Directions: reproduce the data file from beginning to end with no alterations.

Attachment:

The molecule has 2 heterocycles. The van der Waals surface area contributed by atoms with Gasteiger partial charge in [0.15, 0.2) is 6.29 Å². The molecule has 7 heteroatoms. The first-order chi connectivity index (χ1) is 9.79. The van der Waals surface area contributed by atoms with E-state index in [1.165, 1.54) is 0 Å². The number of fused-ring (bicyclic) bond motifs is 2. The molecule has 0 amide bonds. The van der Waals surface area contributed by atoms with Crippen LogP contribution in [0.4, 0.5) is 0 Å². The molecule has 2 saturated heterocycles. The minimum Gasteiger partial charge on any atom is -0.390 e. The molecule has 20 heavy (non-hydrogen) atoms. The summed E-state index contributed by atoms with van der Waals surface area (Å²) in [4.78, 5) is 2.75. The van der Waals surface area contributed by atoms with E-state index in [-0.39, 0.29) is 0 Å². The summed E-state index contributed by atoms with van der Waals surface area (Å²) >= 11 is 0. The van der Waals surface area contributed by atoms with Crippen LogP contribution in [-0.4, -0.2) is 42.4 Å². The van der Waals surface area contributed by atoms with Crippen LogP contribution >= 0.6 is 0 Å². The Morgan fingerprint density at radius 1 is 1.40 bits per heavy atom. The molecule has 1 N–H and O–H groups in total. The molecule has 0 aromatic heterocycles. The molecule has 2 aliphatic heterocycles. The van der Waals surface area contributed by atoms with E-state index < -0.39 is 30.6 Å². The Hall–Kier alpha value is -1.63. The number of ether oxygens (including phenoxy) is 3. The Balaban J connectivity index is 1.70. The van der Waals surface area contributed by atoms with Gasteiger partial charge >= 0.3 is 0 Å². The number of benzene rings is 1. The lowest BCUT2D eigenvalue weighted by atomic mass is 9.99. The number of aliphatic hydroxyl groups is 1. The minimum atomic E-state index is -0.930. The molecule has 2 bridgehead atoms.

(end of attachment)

The molecule has 2 heterocycles. The van der Waals surface area contributed by atoms with Gasteiger partial charge in [0.15, 0.2) is 6.29 Å². The molecule has 7 heteroatoms. The first-order chi connectivity index (χ1) is 9.79. The van der Waals surface area contributed by atoms with E-state index in [1.165, 1.54) is 0 Å². The number of fused-ring (bicyclic) bond motifs is 2. The molecule has 0 amide bonds. The van der Waals surface area contributed by atoms with Crippen LogP contribution in [0.4, 0.5) is 0 Å². The molecule has 2 saturated heterocycles. The minimum Gasteiger partial charge on any atom is -0.390 e. The molecule has 20 heavy (non-hydrogen) atoms. The summed E-state index contributed by atoms with van der Waals surface area (Å²) in [4.78, 5) is 2.75. The van der Waals surface area contributed by atoms with E-state index in [-0.39, 0.29) is 0 Å². The summed E-state index contributed by atoms with van der Waals surface area (Å²) >= 11 is 0. The van der Waals surface area contributed by atoms with Crippen LogP contribution in [-0.4, -0.2) is 42.4 Å². The van der Waals surface area contributed by atoms with Crippen LogP contribution >= 0.6 is 0 Å². The Morgan fingerprint density at radius 1 is 1.40 bits per heavy atom. The molecule has 1 N–H and O–H groups in total. The molecule has 0 aromatic heterocycles. The molecule has 2 aliphatic heterocycles. The van der Waals surface area contributed by atoms with E-state index < -0.39 is 30.6 Å². The Hall–Kier alpha value is -1.63. The number of ether oxygens (including phenoxy) is 3. The Balaban J connectivity index is 1.70. The van der Waals surface area contributed by atoms with Gasteiger partial charge >= 0.3 is 0 Å². The number of benzene rings is 1. The lowest BCUT2D eigenvalue weighted by atomic mass is 9.99. The number of aliphatic hydroxyl groups is 1. The minimum atomic E-state index is -0.930. The molecule has 2 bridgehead atoms.